• Carry tick spray in the car, along with the bug spray and sunscreen, for quick application and reapplication for days spent enjoying nature. 
    • Keep going outside! Ours is not to fear nature. Ours is to learn to live within her bounds. 
    Photo by Felix Mittermeier on Pexels.com

    Sources

    This article has been fact-checked by The Scientist, and used the following source material: 

    Stop Ticks to Avoid Lyme and Other Tickborne Diseases | Division of Vector-Borne Diseases | NCEZID | CDC

    Preventing tick bites | Ticks | CDC

    The Life Cycle of the Tick from Eggs to Ambush — American Kennel Club (akc.org)

    The Tick Lifecycle — Lyme & Tick-Borne Disease Testing & Statistics (ticklab.org)

    How ticks spread disease | Ticks | CDC

    Chronic Lyme Disease can make patients profoundly debilitated.

    Tick Surveillance Program (suffolkcountyny.gov)

    Signs and Symptoms of Untreated Lyme Disease | Lyme Disease | CDC

    How many people get Lyme disease? | Lyme Disease | CDC

    Reports of Lyme disease in Suffolk County, New York (tickcheck.com)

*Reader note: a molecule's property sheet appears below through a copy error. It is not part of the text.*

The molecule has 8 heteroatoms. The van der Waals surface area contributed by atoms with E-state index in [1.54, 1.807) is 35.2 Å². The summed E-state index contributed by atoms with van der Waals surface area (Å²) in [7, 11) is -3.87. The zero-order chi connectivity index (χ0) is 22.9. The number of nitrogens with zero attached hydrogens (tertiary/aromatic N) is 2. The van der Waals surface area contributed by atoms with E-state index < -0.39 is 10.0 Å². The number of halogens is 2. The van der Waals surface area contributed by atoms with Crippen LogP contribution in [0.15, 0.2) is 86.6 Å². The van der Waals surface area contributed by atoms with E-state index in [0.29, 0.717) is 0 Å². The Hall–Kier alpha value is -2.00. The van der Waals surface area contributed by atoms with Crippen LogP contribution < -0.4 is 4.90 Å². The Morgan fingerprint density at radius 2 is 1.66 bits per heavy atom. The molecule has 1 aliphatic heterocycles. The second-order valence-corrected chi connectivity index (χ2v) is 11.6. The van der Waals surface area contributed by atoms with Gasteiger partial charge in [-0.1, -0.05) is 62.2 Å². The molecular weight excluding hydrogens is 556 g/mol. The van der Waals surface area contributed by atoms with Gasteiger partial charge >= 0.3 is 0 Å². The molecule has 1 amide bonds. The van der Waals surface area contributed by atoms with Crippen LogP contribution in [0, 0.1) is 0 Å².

What makes ticks tick: Dr. Städele studies their every move — News — Illinois State

    When Does Tick Season Start? — Consumer Reports

    Ticks (suffolkcountyny.gov)

    April Blog Recap

    In its first month since inception,

    Sunshine and the Scientist present: Putting Down Roots and Raking Up Leaves

    has been garnering a lot of support and well wishes. We’re new to blogging and we’re hoping to be here for a long time. For the sake of perspective, here is the recap on April…

    In the month of April, we published 12 entries, predominantly authored by Sunshine, as the Scientist finishes up his current research efforts.